Scientists have developed a technology to make the normally brittle material of glass bend and flex, adding a new level of flexibility to the microscopic world of medical devices.
The research at Brigham Young University in the U.S. opens up the ability to create a new family of lab-on-a-chip devices based on flexing glass.
“If you keep the movements to the nanoscale, glass can still snap back into shape,” said Aaron Hawkins, Professor at Brigham Young University.
“We have created glass membranes that can move up and down and bend. They are the first building blocks of a whole new plumbing system that could move very small volumes of liquid around,” said Professor Hawkins.
While current membrane devices effectively function at the microscale, Professor Hawkins’ research will allow equally effective work at the nanoscale.
Chemists and biologists could use the nanoscale devices to move, trap and analyse very small biological particles like proteins, viruses and DNA.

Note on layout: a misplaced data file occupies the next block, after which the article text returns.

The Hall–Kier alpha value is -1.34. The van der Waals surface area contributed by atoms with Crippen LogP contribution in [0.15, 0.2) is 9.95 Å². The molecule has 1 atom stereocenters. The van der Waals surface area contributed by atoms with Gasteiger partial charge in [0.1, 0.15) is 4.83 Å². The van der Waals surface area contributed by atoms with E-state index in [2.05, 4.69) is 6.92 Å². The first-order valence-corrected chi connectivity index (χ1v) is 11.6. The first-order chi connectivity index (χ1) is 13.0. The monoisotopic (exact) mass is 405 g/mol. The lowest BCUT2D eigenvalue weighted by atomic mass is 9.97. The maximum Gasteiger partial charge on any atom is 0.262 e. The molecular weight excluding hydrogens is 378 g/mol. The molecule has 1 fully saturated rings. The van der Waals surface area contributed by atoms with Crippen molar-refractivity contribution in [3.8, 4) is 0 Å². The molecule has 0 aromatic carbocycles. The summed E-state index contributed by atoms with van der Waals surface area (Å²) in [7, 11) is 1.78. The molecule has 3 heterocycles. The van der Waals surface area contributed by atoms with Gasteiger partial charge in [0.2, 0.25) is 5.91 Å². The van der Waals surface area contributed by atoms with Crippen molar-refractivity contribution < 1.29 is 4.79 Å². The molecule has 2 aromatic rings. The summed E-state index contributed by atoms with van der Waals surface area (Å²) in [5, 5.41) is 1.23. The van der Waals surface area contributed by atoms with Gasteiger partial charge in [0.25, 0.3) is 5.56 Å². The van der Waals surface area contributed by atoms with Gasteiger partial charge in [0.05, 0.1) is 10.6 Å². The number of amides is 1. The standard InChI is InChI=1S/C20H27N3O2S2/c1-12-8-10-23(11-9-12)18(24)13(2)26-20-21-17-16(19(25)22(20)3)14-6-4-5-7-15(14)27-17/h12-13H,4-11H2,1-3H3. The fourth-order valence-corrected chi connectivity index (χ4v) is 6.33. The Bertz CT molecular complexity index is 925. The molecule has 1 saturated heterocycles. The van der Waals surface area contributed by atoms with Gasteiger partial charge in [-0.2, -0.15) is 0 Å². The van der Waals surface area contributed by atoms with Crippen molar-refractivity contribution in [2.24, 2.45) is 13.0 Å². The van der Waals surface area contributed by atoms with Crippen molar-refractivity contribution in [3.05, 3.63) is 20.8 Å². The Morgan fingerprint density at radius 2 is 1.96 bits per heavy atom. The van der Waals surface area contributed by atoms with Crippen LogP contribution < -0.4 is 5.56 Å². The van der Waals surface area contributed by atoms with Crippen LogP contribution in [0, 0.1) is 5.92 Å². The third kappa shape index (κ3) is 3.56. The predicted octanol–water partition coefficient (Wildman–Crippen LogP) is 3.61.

According to lead study author John Stout, glass is stiff and solid and not a material upon which things react, it is easy to clean, and it is not toxic.
“Glass is clean for sensitive types of samples, like blood samples,” Mr. Stout said.
“Working with this glass device will allow us to look at particles of any size and at any given range. It will also allow us to analyse the particles in the sample without modifying them,” Mr. Stout added.
The researchers believe their device could also mean performing successful tests using much smaller quantities of a substance.